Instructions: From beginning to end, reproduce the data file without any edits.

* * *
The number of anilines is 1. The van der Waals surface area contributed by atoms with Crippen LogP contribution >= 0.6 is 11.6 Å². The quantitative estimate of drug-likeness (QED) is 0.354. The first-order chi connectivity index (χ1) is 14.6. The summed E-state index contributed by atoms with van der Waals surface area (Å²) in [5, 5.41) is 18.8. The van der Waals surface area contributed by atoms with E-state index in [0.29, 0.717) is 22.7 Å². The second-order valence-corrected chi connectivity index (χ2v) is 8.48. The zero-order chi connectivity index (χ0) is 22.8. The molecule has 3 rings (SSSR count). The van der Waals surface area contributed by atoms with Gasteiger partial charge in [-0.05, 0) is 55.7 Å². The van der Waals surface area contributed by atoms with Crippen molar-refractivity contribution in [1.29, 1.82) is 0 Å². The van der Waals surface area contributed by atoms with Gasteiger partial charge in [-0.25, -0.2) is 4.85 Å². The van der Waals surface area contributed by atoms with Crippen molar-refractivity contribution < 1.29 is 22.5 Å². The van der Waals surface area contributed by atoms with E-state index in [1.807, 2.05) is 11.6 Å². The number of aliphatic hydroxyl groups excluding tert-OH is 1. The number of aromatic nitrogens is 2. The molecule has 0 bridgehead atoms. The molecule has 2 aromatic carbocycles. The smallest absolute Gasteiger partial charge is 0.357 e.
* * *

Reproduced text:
The number of anilines is 1. The van der Waals surface area contributed by atoms with Crippen LogP contribution >= 0.6 is 11.6 Å². The quantitative estimate of drug-likeness (QED) is 0.354. The first-order chi connectivity index (χ1) is 14.6. The summed E-state index contributed by atoms with van der Waals surface area (Å²) in [5, 5.41) is 18.8. The van der Waals surface area contributed by atoms with E-state index in [0.29, 0.717) is 22.7 Å². The second-order valence-corrected chi connectivity index (χ2v) is 8.48. The zero-order chi connectivity index (χ0) is 22.8. The molecule has 3 rings (SSSR count). The van der Waals surface area contributed by atoms with Gasteiger partial charge in [-0.05, 0) is 55.7 Å². The van der Waals surface area contributed by atoms with Crippen molar-refractivity contribution in [1.29, 1.82) is 0 Å². The van der Waals surface area contributed by atoms with Gasteiger partial charge in [-0.25, -0.2) is 4.85 Å². The van der Waals surface area contributed by atoms with Crippen molar-refractivity contribution < 1.29 is 22.5 Å². The van der Waals surface area contributed by atoms with E-state index in [1.807, 2.05) is 11.6 Å². The number of aliphatic hydroxyl groups excluding tert-OH is 1. The number of aromatic nitrogens is 2. The molecule has 0 bridgehead atoms. The molecule has 2 aromatic carbocycles. The smallest absolute Gasteiger partial charge is 0.357 e.